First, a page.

According to Brennan, Tynan and Valenti, Goldschmidt accused them of exploiting the #MeToo movement and used the words “poor performance” to describe women’s big-wave surfing. They also recall Goldschmidt’s declaring equal pay out of the question, threatening to cancel Maverick’s and saying that if the World Surf League paid equally there, the league would have to pay equally everywhere. When I asked Goldschmidt over the phone about this meeting, she said it was private and that it would be inappropriate to comment. Later, the World Surf League, on her behalf, denied that she made comments about poor performance and #MeToo.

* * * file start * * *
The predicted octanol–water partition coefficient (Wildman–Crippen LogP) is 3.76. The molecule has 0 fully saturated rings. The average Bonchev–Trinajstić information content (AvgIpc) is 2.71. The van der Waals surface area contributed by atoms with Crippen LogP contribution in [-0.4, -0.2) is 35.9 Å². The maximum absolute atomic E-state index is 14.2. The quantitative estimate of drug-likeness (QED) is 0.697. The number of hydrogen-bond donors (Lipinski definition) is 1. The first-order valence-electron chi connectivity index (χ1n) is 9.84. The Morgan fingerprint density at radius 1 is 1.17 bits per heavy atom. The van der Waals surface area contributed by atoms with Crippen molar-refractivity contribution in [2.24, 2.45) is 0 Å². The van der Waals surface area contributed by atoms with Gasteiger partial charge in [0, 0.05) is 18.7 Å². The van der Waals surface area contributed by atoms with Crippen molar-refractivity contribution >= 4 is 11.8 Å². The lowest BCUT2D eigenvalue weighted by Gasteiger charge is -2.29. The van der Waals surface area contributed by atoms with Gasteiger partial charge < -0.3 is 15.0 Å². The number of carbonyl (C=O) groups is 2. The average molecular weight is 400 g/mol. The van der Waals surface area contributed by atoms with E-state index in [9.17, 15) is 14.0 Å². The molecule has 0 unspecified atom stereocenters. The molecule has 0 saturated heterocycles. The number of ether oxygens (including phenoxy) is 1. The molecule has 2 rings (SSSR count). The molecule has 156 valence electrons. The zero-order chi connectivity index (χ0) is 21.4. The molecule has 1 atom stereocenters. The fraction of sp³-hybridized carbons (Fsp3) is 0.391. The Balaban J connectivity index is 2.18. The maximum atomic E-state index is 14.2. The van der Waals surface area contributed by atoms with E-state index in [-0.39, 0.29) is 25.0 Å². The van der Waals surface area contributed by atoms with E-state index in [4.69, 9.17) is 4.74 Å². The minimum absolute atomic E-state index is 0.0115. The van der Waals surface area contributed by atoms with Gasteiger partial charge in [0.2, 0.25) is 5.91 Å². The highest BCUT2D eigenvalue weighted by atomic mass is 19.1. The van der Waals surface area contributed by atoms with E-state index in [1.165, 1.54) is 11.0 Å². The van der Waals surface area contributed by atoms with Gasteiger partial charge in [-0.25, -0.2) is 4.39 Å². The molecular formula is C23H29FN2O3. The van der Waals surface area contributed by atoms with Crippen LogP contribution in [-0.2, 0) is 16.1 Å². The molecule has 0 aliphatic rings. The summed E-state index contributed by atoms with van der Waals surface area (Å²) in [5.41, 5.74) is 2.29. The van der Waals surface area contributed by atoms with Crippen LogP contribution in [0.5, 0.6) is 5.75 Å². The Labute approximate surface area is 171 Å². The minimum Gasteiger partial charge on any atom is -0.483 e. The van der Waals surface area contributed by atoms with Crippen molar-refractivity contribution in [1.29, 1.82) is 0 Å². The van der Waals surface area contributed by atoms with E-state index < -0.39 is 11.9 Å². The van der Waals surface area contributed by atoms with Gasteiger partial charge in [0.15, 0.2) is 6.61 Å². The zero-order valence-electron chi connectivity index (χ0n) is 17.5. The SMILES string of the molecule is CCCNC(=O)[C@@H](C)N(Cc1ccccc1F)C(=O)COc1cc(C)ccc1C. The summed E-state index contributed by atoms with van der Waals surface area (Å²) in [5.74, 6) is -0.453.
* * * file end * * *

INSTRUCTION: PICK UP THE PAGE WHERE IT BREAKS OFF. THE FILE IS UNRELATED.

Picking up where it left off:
Valenti left the meeting despondent. Brennan contacted Elliott Almond, a reporter with the Bay Area News Group, and told him that the World Surf League was resisting pressure to pay women equally at Maverick’s. Brennan provided Almond with emails from the World Surf League threatening to cut off communication with the Committee for Equity in Women’s Surfing over the issue. Almond’s article, published in The San Jose Mercury News on Aug. 1, 2018, caught the attention of Jennifer Lucchesi, an executive director of the California State Lands Commission, an agency that controls the narrow strip of coast between the median high- and low-tide lines — and also requires permits to hold surf contests. Lucchesi, who is a competitive open-water swimmer, told Brennan by phone that the lands commission had three commissioners, including State Controller Betty Yee, who Brennan knew had a history of fighting for pay equity. Also on the committee was Gavin Newsom, then lieutenant governor and running for governor, whom Brennan believed she could get on board. Lucchesi’s staff was already processing an application from the World Surf League to lease 1,000 acres of tidelands at Maverick’s for the contest, and Lucchesi and her staff eventually asked Brennan to suggest terms.